There are compelling evidences that developmental pathways, including Notch, act in concert with other pathways such as Nrf2 pathway involved in resistance to therapy, rather than as a simple on-off switch. Notch can play as tumor suppressor or oncogene depending on the cell type  and interestingly, Nrf2 likely functions in a similar fashion . Nrf2 acts as a prosurvival factor through the expression of its cytoprotective target genes, and molecular deregulation of either Nrf2 or Keap1 is widely described in lung cancer, such as Notch family impairment. In tumors, Nrf2 and Notch signaling pathways appear to mutually regulate each other in which Notch1 is an Nrf2 target gene and Nrf2 is a RBPjk target gene. The roles of the Nrf2-Notch bidirectional interaction in driving or impeding a tumor lung phenotype are still unclear mainly in the context of stem cell renewal and cell proliferation and differentiation. Pharmacological interventions based on these transcription factors collaboration are demanded close with a further explorations of the regulation of this crosstalk in cellular and lung tissue context.
The authors declare that they have no competing financial interests.
This work was supported by the Italian Ministry of Health Ricerca Corrente RC1503LO51 and GR Program 2010-2316264 to Lucia Anna Muscarella and by the AIRC/MGAF Grant 12983 (to Lucia Anna Muscarella). The authors thank Dr. Andreina Guarnieri for the English revision and Barbara Pasculli for the assistance in rewriting the paragraph “targeting Notch and Nrf2 pathways” and professional English editing.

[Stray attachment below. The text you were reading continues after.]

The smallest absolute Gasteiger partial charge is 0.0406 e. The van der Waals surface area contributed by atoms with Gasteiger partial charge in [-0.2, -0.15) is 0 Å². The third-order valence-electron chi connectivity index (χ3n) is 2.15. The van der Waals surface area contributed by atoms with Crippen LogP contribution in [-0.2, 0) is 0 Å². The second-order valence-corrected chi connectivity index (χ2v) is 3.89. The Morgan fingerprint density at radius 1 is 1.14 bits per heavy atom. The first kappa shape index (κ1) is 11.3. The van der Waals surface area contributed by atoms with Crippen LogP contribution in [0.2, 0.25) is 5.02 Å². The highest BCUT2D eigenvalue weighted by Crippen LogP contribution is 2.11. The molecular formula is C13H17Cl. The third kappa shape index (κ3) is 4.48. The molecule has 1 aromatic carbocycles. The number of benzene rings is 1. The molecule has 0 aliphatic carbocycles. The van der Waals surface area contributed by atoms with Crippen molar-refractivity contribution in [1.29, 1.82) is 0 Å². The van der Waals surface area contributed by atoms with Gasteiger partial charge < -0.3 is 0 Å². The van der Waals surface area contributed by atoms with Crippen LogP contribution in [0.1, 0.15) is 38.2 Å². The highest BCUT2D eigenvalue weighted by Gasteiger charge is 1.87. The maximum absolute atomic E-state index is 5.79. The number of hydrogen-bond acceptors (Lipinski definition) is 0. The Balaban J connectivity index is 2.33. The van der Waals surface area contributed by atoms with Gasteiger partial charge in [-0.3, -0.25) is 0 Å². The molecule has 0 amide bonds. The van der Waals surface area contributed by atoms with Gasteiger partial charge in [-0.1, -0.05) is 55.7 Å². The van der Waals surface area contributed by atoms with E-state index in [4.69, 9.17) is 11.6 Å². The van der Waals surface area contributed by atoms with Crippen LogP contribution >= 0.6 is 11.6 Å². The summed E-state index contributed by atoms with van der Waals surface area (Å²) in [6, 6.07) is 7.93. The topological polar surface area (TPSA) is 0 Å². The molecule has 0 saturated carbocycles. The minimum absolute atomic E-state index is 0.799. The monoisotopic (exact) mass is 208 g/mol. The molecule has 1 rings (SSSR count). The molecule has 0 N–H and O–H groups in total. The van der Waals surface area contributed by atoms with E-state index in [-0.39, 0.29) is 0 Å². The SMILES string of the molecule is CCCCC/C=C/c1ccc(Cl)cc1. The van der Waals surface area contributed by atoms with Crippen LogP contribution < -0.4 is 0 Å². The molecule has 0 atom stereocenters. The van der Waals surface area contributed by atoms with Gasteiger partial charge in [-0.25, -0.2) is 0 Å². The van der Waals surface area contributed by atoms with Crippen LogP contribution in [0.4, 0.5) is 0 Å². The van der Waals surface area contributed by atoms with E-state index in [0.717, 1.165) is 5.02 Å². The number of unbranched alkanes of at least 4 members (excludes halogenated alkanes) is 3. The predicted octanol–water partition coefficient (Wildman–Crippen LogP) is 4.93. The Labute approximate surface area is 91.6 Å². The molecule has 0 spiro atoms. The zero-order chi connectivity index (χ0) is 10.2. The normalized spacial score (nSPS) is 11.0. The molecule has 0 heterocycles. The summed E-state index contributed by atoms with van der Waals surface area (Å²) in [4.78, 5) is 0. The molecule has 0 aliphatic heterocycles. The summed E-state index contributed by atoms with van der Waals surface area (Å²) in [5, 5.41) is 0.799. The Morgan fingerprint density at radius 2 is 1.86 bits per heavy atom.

- J. L. de la Pompa, A. Wakeham, K. M. Correia et al., “Conservation of the Notch signalling pathway in mammalian neurogenesis,” Development, vol. 124, no. 6, pp. 1139–1148, 1997.
- E. R. Andersson and U. Lendahl, “Therapeutic modulation of Notch signalling-are we there yet?” Nature Reviews Drug Discovery, vol. 13, no. 5, pp. 357–378, 2014.
- S. Yamamoto, K. L. Schulze, and H. J. Bellen, “Introduction to notch signaling,” Methods in Molecular Biology, vol. 1187, pp. 1–14, 2014.
- N. Wakabayashi, D. V. Chartoumpekis, and T. W. Kensler, “Crosstalk between Nrf2 and Notch signaling,” Free Radical Biology and Medicine, vol. 88, pp. 158–167, 2015.
- S. Artavanis-Tsakonas, M. D. Rand, and R. J. Lake, “Notch signaling: cell fate control and signal integration in development,” Science, vol. 284, no. 5415, pp. 770–776, 1999.
- N. Takebe, L. Miele, P. J. Harris et al., “Targeting Notch, Hedgehog, and Wnt pathways in cancer stem cells: clinical update,” Nature Reviews Clinical Oncology, vol. 12, no. 8, pp. 445–464, 2015.
- I. Espinoza and L. Miele, “Notch inhibitors for cancer treatment,” Pharmacology and Therapeutics, vol. 139, no. 2, pp. 95–110, 2013.
- T. Borggrefe and F. Oswald, “The Notch signaling pathway: transcriptional regulation at Notch target genes,” Cellular and Molecular Life Sciences, vol. 66, no. 10, pp. 1631–1646, 2009.
- E. C. Bozkulak and G. Weinmaster, “Selective use of ADAM10 and ADAM17 in activation of Notch1 signaling,” Molecular and Cellular Biology, vol. 29, no. 21, pp. 5679–5695, 2009.
- C. Sahlgren, M. V. Gustafsson, S. Jin, L. Poellinger, and U. Lendahl, “Notch signaling mediates hypoxia-induced tumor cell migration and invasion,” Proceedings of the National Academy of Sciences of the United States of America, vol. 105, no. 17, pp. 6392–6397, 2008.
- M. V. Gustafsson, X. Zheng, T. Pereira et al., “Hypoxia requires Notch signaling to maintain the undifferentiated cell state,” Developmental Cell, vol. 9, no. 5, pp. 617–628, 2005.